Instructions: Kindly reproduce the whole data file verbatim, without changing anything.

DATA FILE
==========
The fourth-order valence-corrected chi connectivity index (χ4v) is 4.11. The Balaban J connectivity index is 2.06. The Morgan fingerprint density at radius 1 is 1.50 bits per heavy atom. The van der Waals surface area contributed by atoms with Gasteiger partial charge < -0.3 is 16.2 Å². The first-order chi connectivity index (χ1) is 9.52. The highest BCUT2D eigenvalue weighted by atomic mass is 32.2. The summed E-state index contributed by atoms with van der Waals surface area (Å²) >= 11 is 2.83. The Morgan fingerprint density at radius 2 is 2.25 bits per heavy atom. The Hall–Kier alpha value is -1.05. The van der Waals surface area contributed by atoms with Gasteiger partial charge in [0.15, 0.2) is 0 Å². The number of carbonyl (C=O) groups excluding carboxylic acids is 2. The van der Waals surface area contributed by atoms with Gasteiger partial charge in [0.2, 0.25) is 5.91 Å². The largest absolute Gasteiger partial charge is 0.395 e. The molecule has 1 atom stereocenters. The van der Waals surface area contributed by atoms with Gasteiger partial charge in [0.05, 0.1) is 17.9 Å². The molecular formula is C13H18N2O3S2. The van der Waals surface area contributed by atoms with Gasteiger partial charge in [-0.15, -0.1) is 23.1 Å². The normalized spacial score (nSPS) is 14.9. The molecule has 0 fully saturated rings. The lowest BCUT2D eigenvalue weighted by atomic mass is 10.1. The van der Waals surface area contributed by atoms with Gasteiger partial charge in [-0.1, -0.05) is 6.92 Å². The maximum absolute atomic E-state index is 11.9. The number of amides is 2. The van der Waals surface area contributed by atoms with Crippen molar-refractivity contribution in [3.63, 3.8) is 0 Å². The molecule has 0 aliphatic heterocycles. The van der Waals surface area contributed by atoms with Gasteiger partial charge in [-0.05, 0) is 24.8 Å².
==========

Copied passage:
The fourth-order valence-corrected chi connectivity index (χ4v) is 4.11. The Balaban J connectivity index is 2.06. The Morgan fingerprint density at radius 1 is 1.50 bits per heavy atom. The van der Waals surface area contributed by atoms with Gasteiger partial charge < -0.3 is 16.2 Å². The first-order chi connectivity index (χ1) is 9.52. The highest BCUT2D eigenvalue weighted by atomic mass is 32.2. The summed E-state index contributed by atoms with van der Waals surface area (Å²) >= 11 is 2.83. The Morgan fingerprint density at radius 2 is 2.25 bits per heavy atom. The Hall–Kier alpha value is -1.05. The van der Waals surface area contributed by atoms with Gasteiger partial charge in [0.15, 0.2) is 0 Å². The number of carbonyl (C=O) groups excluding carboxylic acids is 2. The van der Waals surface area contributed by atoms with Gasteiger partial charge in [0.2, 0.25) is 5.91 Å². The largest absolute Gasteiger partial charge is 0.395 e. The molecule has 1 atom stereocenters. The van der Waals surface area contributed by atoms with Gasteiger partial charge in [0.05, 0.1) is 17.9 Å². The molecular formula is C13H18N2O3S2. The van der Waals surface area contributed by atoms with Gasteiger partial charge in [-0.15, -0.1) is 23.1 Å². The normalized spacial score (nSPS) is 14.9. The molecule has 0 fully saturated rings. The lowest BCUT2D eigenvalue weighted by atomic mass is 10.1. The van der Waals surface area contributed by atoms with Gasteiger partial charge in [-0.1, -0.05) is 6.92 Å². The maximum absolute atomic E-state index is 11.9. The number of amides is 2. The van der Waals surface area contributed by atoms with Crippen molar-refractivity contribution in [3.63, 3.8) is 0 Å². The molecule has 0 aliphatic heterocycles. The van der Waals surface area contributed by atoms with Gasteiger partial charge in [-0.05, 0) is 24.8 Å².